This commercial view has brought it about that writing is no longer on a level with spelling; bad writing is excusable, but bad spelling never. This careless and frivolous treatment of the art of writing is, I maintain, an ill-bred trait of national character which we should endeavor to correct on the principles followed by the Japanese.
In Japan writing was regarded as one of the six arts of education. By the six arts were meant the postures, writing, riding, shooting, mathematics and music. The object of these arts was to teach the control of both the body and the mind. By writing, the control of the arm, hand and fingers was to be taught. The Japanese use the "Fude," a peculiar kind of brush made of the soft wool of the white rabbit. Fig. 1 shows the position for large writing. The long roll of paper is held in the left hand; the characters are written downward. The stone block on which the stick ink is rubbed in water is shown on the table. In the first stage of writing they have to learn to write large letters and characters. When they want to write large characters, it is forbidden to support the arm on the table or anything else. The movement of the arm must be entirely free in both the horizontal and the vertical direction. Not only are quickness and steadiness of movement required, but the arm is trained also to graceful movement and slow adjustments. Now a bold stroke is demanded and then a hesitating touch of the brush is required. It is said that "Sometimes the stroke of the brush must be as rapid and as dreadful as the lightning in the sky, but sometimes it must be as gentle and as graceful asthe young virgin in her private apartment."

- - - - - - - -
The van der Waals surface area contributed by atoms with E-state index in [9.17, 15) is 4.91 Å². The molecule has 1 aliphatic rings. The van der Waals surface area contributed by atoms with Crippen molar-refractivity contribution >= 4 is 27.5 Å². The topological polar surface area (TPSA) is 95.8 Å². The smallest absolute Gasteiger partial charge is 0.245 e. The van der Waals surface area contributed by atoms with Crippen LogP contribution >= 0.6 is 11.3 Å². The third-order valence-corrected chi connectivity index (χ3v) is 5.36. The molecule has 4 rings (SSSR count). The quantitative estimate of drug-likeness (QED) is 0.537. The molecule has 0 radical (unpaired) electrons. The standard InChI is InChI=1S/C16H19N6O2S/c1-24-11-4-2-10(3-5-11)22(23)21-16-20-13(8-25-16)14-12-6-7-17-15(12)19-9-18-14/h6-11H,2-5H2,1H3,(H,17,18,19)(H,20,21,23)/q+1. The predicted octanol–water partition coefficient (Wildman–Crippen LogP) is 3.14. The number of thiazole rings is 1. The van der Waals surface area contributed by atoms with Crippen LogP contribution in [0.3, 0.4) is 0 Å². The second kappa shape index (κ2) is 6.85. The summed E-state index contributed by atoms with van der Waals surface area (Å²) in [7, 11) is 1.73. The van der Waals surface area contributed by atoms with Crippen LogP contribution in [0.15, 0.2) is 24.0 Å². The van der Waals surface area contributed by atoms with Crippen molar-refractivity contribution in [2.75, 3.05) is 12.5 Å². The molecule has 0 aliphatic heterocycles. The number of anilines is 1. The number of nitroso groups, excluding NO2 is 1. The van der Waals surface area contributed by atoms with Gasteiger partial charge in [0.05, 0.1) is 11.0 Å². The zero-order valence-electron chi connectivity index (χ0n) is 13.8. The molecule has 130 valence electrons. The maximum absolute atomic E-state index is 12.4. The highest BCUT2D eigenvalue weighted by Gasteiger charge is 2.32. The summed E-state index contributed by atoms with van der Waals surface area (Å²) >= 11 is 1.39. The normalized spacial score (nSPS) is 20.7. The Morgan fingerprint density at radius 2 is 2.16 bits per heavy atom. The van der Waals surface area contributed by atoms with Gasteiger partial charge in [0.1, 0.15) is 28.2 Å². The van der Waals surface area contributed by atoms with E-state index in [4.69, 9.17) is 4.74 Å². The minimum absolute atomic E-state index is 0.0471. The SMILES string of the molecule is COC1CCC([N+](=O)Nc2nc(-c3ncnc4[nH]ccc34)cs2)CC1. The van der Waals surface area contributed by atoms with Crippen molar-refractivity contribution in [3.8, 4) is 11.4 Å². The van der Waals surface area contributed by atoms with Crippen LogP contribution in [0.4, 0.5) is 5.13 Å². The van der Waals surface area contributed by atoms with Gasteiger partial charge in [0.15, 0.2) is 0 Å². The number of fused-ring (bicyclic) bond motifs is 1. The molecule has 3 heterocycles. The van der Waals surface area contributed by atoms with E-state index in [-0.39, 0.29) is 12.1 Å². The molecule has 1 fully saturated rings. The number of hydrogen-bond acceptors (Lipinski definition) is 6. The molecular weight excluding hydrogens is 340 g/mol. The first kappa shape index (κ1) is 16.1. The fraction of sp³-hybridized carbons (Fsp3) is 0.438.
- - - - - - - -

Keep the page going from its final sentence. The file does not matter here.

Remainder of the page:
In the second stage of writing they have to learn to make smaller characters. Here again the arm must be free; but in this case one point of the wrist is supported on the table, or more properly on the row of fingers of the left hand laid on the table (Fig. 2). This point serves as a fulcrum for the movement of the hand and fingers. The object of finer writing is not only to train the fingers, but also to train the eye. So they are sometimes required to write characters not larger than a millimeter square. Even in writing such a small character, every jot and every tittle must be brushed according to a definite form of writing and by a single stroke.
We must change our American views of writing. In communicating by speech a well-bred person tries to avoid mutilations and transformations of language that might be offensive to cultured ears. The New Englander tries to save his g's, the Southerner to keep his r's, the Englishman not to drop his h's. In communication by writing, however, you may insult your correspondent by characters over which he has to puzzle long to derive any meaning; you may flaunt slovenly y's and g's and b's before his face; you may offend his nostrils with the garlic of reversible n's and u's, etc. This is quite wrong. Let,